If you have ever reached for a pencil to explain or hang onto an idea, then the book Visual Meetings: How Graphics, Sticky Notes & Idea Mapping CanTransform Group Productivity (Wiley, 2010) by David Sibbet will change how you work, meet, and even think. Don’t draw? Not to worry—this book isn’t about drawing per se but how to use “visuals”—text, simple drawn images, photographs, graphic metaphors—as a natural part of engaging people, analyzing, innovating, and better yet, getting people to put their ideas together and take action. Visual Meetings is about how to surface the knowledge in the room (or in yourself) and organize it so that you can use it. And this means via traditional paper with pens as well as digitally/virtually, from table-top size to huge templates and charts.
Sibbet outlines a comprehensive system of visual strategies and techniques. He backs up the clear instruction and many inspiring examples and case studies with serious concepts and models about people’s thought processes, group dynamics, and team engagement around tough questions, real work, and deep learning. Sibbet mixes a storytelling style with conversational narrative, bullet-pointed lists, and line art, making concepts easy to understand and apply. And the story he tells is not just about his professional journey, but about an emerging field of talented practitioners at a time of great innovation and change in the workplace and community.
The author doesn’t stop at offering the wisdom of his own experience. Sibbet weaves in and acknowledges the contributions of others he has learned from and worked with around the globe, so you will find a wide variety of tried and true strategies, models, and techniques—all in visual form, all reality-tested across languages and cultures.
Diving into Visual Meetings
Part One, “Just Imagine,” invites you into what is possible when visuals are explicitly joined with thinking, particularly in groups. After an opening story of his work with Apple Computer, Sibbet moves into reflections on the cycle of learning—imagine, engage, think, enact—he finds core to all individual and group work. He outlines skills for drawing and recording, including exercises for the emboldened reader. He introduces classic visual templates, including time lines, Venn diagrams, and a “business as garden” metaphor.
In Part Two, Sibbet delves into engaging groups and building rapport, an element he sees as key to meeting productivity. The five chapters in this section cover how visuals reinforce listening and hence engagement, concepts and tips for PowerPoint-free presentations, visual strategies for selling/engaging potential customers, and techniques that utilize familiar resources such as sticky notes, dot voting, printed images, and objects.
“Graphics for Visual Thinking” is the section of the book most recognizable as “graphic facilitation.” The cornerstone of Sibbet’s consulting, the Group Graphic Keyboard, is defined in detail. This model is a deceptively simple, yet powerfully elegant system for classifying and using what gets written on a wall, that is, recorded charts. You will find all of the familiar, classic visual tools addressed, from lists and fishbone diagrams to mind mapping and templates for storytelling. Sibbet outlines the best use and limitations of each category, as well as how each fits with group process, problem solving, and systems thinking. Sibbet also addresses working digitally and in virtual meetings.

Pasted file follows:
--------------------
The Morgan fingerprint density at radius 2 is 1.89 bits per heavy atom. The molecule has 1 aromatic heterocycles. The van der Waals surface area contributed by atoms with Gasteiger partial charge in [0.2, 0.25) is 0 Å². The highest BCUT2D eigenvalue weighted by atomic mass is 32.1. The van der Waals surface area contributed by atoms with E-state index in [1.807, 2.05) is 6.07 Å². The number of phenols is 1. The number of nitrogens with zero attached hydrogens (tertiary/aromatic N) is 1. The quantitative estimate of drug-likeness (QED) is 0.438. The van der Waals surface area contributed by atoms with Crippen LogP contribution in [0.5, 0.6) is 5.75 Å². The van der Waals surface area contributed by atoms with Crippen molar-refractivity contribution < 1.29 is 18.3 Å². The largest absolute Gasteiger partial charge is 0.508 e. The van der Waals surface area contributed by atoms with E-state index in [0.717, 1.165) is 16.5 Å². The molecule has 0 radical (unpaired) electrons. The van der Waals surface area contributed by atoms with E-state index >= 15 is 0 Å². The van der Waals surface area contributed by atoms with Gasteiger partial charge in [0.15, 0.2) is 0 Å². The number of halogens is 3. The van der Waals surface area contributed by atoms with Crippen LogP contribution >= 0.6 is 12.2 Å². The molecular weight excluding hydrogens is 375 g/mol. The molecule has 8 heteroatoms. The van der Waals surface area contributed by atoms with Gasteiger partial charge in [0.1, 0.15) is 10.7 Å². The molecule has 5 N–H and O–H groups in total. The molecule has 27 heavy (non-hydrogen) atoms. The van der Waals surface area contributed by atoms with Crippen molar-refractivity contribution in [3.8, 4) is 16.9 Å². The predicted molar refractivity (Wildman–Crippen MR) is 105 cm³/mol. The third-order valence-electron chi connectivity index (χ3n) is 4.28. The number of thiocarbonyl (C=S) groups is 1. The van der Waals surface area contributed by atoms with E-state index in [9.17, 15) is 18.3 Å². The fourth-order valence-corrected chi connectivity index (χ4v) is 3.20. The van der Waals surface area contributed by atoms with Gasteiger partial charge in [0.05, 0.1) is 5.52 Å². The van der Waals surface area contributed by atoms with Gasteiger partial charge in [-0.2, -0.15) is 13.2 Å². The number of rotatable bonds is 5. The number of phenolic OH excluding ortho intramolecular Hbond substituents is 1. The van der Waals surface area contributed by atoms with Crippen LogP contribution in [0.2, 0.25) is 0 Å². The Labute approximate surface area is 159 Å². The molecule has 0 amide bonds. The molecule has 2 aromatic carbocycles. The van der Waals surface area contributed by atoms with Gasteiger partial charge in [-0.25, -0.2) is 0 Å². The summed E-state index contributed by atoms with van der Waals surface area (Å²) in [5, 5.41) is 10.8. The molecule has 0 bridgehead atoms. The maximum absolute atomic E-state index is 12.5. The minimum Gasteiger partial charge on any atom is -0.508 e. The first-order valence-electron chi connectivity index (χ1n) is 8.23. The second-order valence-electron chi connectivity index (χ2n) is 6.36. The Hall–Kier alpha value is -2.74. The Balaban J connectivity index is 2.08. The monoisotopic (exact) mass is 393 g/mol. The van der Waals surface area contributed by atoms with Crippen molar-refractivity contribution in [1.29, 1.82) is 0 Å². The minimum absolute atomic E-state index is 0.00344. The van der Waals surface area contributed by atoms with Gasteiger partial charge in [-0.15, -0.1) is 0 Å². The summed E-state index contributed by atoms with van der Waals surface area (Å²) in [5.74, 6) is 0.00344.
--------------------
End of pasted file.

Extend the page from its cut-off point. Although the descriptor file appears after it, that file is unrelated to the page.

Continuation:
Part Four takes the use of visuals beyond the meeting room, into project/plan implementation. Fostering team performance and project management has been central to Sibbet’s consulting, and these five chapters provide specific visual strategies for taking thought to action., “Seeing It All Come Together: Tools for the Seriously Hooked” is the last section, offering thoughts for those wanting to go beyond the meeting room into visually integrated practice that is augmented by emerging technology.
Bumping Up Effectiveness
Visual Meetings touches on many established fields of practice—information design, systems thinking, graphic design, meeting facilitation, project management, adult learning, strategic planning, leadership development, cross-cultural facilitation, data analysis, community development. Sibbet offers a treasure trove of process “gold nuggets,” pulling together some of the best across these varied fields of practice, and then launching the reader into synergistic realms far beyond.
The thinking and techniques in Visual Meetings will bump up your creativity and effectiveness as it has mine, enriching all that you do at work and in your community—and around your dinner table with the kids, as well!
Jennifer Landau, principal with Hammond & Landau, has provided visual process consulting to business, government, and community organizations for more than 24 years. As one of the pioneers of graphic facilitation, her visual approaches to strategic planning and building “community at work” are directly linked to her education in community studies (UC Santa Cruz) and organization development (Pepperdine University).